Income inequality: a Slate.com series
Slate.com produced an excellent series this month about income inequality in the U.S. I haven’t had the chance to read it all, but learned a lot from the first article, which acts as an introduction.
For example, during America’s mini-booms of the ’80s and ’90s, “more than 80 percent of total increase in Americans’ income went to the top 1 percent.” While productivity increased by 20 per cent, “virtually none of the increase translated into wage growth at middle and lower incomes.”
Another interesting fact: while America is still widely considered as a land of opportunity, where merit and hard work are rewarded by promotion and higher wages, studies show that social mobility is in fact higher in countries such as Canada, Australia and the Nordic countries. Income disparity is even decreasing in Latin America, while the U.S. are following the reverse trend.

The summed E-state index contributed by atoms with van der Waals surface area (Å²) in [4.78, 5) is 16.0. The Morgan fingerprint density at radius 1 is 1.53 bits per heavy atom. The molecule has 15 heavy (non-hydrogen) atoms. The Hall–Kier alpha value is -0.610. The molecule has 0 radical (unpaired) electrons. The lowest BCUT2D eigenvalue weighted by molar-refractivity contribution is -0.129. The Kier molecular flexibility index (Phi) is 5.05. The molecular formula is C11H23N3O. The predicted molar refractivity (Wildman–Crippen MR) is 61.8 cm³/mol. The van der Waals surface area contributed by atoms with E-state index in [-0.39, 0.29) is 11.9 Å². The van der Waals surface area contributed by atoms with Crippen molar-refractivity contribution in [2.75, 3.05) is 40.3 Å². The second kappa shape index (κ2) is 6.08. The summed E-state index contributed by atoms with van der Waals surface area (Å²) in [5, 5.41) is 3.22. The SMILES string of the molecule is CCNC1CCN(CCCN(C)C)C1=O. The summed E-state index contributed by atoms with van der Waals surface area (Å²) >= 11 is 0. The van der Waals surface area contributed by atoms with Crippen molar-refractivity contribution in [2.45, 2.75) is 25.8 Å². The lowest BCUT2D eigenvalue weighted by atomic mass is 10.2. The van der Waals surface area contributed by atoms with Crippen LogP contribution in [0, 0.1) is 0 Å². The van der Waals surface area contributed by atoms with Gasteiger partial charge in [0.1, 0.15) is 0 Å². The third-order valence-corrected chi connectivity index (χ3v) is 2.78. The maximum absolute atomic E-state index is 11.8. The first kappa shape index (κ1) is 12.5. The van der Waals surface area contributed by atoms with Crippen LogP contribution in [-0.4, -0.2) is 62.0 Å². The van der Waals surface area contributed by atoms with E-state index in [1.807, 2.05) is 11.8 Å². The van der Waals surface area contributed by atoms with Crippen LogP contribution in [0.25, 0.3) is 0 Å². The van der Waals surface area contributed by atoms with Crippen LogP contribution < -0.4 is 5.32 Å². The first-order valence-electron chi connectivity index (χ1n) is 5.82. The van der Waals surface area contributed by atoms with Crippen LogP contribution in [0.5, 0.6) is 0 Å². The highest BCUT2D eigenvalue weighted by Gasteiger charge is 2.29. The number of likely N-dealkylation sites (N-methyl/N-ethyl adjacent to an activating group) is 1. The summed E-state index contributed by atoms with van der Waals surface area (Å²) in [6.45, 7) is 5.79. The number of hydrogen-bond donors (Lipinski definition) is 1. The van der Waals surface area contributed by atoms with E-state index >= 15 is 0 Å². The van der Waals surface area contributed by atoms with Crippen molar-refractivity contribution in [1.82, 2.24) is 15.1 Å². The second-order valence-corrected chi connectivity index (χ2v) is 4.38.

Income inequality is a major issue that needs to be addressed and that raises the question of whether democracy always leads to economic prosperity. Why is America the richest country in the world, yet still can’t get rid of an aggressive and spreading poverty? I’m looking forward to reading the subsequent articles.